King John's House
This ruined building is one of a small number of early 13th century halls, comparable in size and form to the hall at Oakham in County Rutland, and probably built about 1210 by Adam de Port in the time of King John, His son, William, changed his surname from de Port to St. John when he married Mabel de Aureval, heiress through her mother of the St. John family. These are the potential sources of its current name, commonly called King Johns House but more correctly St. Johns House.
The house is a flint hall of three bays, with internal dimensions of 52ft. by 48ft., and a central span of 25 feet. There were four columns of exceptional height: 25 feet, as are shown in Wyndham’s drawing of 1779 which accompanies an article in Archaeologia Vol. V called “Observations on an Ancient Building at Warnford.”
In this drawing, two types of capital are shown; but today, only one column survives, with a foliated capital, and that because it was rebuilt in 1910. There are parts of two others: the fourth has disappeared completely. The columns have octagonal plinths and probably formed the immediate support of the roof timbers and the tie-beams, for there is no evidence of an arcade. There are tall semi- circular responds on the end walls. Small cavities in the columns probably took the horizontal of a partition or screen against which side-benches could be set.
There is a two storied block at the west end, of the width of the hall and 18 feet long, the upper room or rooms, the solar, reached by a stairway rising from the north aisle of the hall. The floor level of the service rooms is lower than the level of the hall probably to give sufficient height to the solar.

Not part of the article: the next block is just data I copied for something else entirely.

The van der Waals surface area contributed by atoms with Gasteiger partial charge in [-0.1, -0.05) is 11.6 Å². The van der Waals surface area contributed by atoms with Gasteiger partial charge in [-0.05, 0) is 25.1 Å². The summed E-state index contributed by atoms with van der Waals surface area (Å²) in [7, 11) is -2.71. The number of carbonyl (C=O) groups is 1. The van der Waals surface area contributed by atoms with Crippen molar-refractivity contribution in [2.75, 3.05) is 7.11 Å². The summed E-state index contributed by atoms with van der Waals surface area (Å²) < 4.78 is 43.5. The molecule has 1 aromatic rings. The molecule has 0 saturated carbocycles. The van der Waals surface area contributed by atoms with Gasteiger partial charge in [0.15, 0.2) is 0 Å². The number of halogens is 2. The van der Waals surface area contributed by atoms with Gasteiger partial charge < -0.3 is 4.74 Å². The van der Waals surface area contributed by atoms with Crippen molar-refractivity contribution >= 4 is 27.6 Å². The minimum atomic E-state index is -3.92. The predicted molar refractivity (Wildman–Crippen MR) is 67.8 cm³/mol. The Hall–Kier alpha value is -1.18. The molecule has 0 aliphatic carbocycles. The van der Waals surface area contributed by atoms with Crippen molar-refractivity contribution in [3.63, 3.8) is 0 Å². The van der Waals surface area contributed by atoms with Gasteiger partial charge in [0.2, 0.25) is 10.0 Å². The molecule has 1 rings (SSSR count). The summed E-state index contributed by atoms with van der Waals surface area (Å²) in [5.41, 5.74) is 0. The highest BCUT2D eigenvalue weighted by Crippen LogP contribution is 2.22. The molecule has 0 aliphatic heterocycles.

These service apartments were entered by juxtaposed doors: and there are four narrow windows in the west wall of the south room. The east wall of the hall has been partly rebuilt and buttressed, and a round-headed door inserted in the south-east comer, so that it is now difficult to tell if there were ever a chamber-block at the east end. There was a covered well in the south aisle-a later addition to enhance the appearance of the house as a ruin in the 18th Century. A plan of the building can be seen below, with a photograph of it today.
It is not known when the Old House was abandoned as a dwelling but as the Neales never attempted to live there it was likely just after they bought the estate in 1577: it was far below the Tudor standard of domestic comfort. It was still roofed and used as a barn and store until the Clanricardes owned the estate in the 18th century, when romantic ruins came into fashion, and it was “slighted” and left to disintegrate under wind and weather until the Ministry of Works undertook some preservation works in the 1950’s. More recently in 2016 Heritage England completed a comprehensive conservation works with sympathetic materials to repair and stabilise the ruin. Lithographs of the house in 1779 and 1783 can be seen below.